1 cup yogurt
1/2 teaspoon dried mint
1/4 teaspoon sea salt
1 cup sparkling water
Ice cubes for serving.
Place the yoghurt, mint and salt in a jug. Mix until the yoghurt is smooth. Add the soda water and mix until combined.
Serve chilled over ice.
It’s Equinox time – a time of balance and renewal when day and night are as equal as can be. In the Northern Hemisphere, the nights will now be longer than the days. In the Southern Hemisphere, the days will now be longer than the nights.
As I think of the long hot days ahead I think of drinks. So I thought it would be fun to play with the concept of balance through drinks and our sense of taste. Taste has five sensations – sweet, sour, salty, bitter and umami. Over the coming weeks I will explore each sensation through a drink. I’m starting with sweet.
Sweet is one of the easiest to work with as it is a pleasurable flavour and there are so many delicious sweet drinks around. But that is also a problem – with so much choice how do you choose?
One of my favourite sweet flavours is rose water. I thought a rose water cordial would be lovely. I was chatting to my friend who runs a bar about my thoughts for a sweet rose water cordial. He was brought up in Malaysia and told me about a drink from his youth – bandung. It’s a rose water syrup drink sweetened with condensed milk! Can you get anything sweeter than condensed milk? Possibly, but the thought of a rose water and condensed milk drink had me running from the bar to my kitchen. Here is my version of the very sweet, very delicious and very pink bandung.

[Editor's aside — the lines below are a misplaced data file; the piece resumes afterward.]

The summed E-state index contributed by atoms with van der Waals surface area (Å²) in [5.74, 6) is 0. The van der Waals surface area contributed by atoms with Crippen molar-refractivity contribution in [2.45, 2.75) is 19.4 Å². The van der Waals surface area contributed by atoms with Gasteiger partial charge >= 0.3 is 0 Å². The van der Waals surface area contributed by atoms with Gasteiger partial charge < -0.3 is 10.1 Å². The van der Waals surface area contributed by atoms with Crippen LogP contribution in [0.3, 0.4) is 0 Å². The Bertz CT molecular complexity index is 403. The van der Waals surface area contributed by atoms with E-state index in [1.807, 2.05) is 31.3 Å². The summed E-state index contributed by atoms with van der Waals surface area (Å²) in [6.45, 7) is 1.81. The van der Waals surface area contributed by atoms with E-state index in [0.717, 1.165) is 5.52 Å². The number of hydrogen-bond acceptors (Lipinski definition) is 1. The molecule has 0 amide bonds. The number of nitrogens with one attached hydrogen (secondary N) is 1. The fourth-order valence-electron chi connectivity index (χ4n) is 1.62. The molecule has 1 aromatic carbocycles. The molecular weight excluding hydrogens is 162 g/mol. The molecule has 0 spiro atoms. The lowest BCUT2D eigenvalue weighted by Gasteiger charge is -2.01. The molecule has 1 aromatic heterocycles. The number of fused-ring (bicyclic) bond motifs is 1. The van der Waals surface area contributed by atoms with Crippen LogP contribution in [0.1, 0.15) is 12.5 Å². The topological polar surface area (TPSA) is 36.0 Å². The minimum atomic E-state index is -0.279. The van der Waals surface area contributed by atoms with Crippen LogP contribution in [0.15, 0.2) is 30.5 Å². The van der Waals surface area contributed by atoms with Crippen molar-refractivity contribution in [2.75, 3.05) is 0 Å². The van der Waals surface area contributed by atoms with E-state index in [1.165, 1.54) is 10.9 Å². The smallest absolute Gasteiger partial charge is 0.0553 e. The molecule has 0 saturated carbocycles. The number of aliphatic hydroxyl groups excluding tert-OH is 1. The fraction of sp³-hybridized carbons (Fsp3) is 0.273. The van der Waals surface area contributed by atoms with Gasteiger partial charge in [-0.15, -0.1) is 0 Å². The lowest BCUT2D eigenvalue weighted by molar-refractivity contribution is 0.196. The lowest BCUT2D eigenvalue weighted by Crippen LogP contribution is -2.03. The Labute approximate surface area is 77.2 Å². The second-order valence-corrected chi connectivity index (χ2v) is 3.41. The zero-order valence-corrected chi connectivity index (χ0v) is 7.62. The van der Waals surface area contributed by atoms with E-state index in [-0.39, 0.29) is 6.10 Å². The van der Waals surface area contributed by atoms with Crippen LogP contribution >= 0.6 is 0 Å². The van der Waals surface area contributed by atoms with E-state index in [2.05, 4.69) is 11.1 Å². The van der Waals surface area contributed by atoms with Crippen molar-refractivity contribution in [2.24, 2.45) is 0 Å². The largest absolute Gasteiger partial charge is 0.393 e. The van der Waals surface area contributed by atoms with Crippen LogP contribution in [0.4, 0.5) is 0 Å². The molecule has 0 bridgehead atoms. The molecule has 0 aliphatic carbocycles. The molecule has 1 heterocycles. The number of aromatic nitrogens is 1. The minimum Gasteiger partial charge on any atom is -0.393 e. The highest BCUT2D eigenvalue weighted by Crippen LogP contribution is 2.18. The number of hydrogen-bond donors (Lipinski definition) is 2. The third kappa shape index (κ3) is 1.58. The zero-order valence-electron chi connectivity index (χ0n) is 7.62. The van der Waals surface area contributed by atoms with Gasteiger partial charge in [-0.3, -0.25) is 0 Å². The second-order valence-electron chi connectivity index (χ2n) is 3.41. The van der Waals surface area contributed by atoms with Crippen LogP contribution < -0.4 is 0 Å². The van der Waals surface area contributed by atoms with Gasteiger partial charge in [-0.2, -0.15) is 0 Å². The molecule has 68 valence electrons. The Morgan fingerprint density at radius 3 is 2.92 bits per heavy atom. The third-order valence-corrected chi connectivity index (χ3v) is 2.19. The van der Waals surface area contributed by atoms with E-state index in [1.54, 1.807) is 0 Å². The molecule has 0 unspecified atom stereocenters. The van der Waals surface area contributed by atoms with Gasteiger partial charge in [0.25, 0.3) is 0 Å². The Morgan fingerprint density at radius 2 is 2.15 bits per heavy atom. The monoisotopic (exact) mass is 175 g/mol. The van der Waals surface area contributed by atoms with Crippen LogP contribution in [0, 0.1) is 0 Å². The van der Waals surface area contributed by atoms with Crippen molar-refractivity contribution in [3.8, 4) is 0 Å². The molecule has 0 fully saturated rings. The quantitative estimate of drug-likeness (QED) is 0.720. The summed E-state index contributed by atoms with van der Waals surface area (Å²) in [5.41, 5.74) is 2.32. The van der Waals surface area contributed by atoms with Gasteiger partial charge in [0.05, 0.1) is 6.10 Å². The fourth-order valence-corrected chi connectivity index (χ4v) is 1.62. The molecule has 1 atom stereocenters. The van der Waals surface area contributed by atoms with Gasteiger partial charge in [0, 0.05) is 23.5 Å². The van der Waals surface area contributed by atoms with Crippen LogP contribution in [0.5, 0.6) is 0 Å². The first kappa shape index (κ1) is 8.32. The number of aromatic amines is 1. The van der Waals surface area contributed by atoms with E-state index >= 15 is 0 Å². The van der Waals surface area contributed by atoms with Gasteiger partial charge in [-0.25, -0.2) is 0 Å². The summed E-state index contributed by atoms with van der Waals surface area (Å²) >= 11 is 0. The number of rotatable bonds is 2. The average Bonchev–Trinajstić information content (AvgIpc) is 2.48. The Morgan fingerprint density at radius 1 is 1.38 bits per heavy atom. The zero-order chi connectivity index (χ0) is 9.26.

Let me know what your favourite sweet drinks are 🙂
for the syrup
2 tablespoons sugar
2/3 cup water
1 teaspoon rose water
pink or red food colouring
1 cup condensed milk
1 cup water
Boil the sugar and water until the sugar dissolves.
Add the rose water and enough food colouring to achieve the desired pink colour.
Add the condensed milk and water and mix until combined.
Chill in refrigerator before serving.